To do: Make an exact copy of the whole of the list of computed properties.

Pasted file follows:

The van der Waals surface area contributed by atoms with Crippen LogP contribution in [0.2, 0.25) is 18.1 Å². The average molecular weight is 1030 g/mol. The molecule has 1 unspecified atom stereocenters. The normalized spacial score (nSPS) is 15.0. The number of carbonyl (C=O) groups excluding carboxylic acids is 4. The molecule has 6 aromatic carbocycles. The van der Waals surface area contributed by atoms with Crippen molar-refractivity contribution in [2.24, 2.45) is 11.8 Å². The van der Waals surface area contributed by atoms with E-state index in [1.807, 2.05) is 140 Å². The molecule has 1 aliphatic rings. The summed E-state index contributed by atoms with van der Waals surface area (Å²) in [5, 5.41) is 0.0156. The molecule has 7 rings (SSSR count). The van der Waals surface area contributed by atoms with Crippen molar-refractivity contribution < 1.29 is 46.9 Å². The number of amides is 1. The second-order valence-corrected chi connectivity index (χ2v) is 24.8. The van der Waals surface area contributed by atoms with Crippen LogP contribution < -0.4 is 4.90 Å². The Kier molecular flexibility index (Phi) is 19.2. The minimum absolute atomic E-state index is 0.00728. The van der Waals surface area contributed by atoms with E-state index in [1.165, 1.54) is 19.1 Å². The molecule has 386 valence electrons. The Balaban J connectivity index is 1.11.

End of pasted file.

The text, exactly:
The van der Waals surface area contributed by atoms with Crippen LogP contribution in [0.2, 0.25) is 18.1 Å². The average molecular weight is 1030 g/mol. The molecule has 1 unspecified atom stereocenters. The normalized spacial score (nSPS) is 15.0. The number of carbonyl (C=O) groups excluding carboxylic acids is 4. The molecule has 6 aromatic carbocycles. The van der Waals surface area contributed by atoms with Crippen molar-refractivity contribution in [2.24, 2.45) is 11.8 Å². The van der Waals surface area contributed by atoms with E-state index in [1.807, 2.05) is 140 Å². The molecule has 1 aliphatic rings. The summed E-state index contributed by atoms with van der Waals surface area (Å²) in [5, 5.41) is 0.0156. The molecule has 7 rings (SSSR count). The van der Waals surface area contributed by atoms with Crippen molar-refractivity contribution < 1.29 is 46.9 Å². The number of amides is 1. The second-order valence-corrected chi connectivity index (χ2v) is 24.8. The van der Waals surface area contributed by atoms with Crippen LogP contribution < -0.4 is 4.90 Å². The Kier molecular flexibility index (Phi) is 19.2. The minimum absolute atomic E-state index is 0.00728. The van der Waals surface area contributed by atoms with E-state index in [1.165, 1.54) is 19.1 Å². The molecule has 386 valence electrons. The Balaban J connectivity index is 1.11.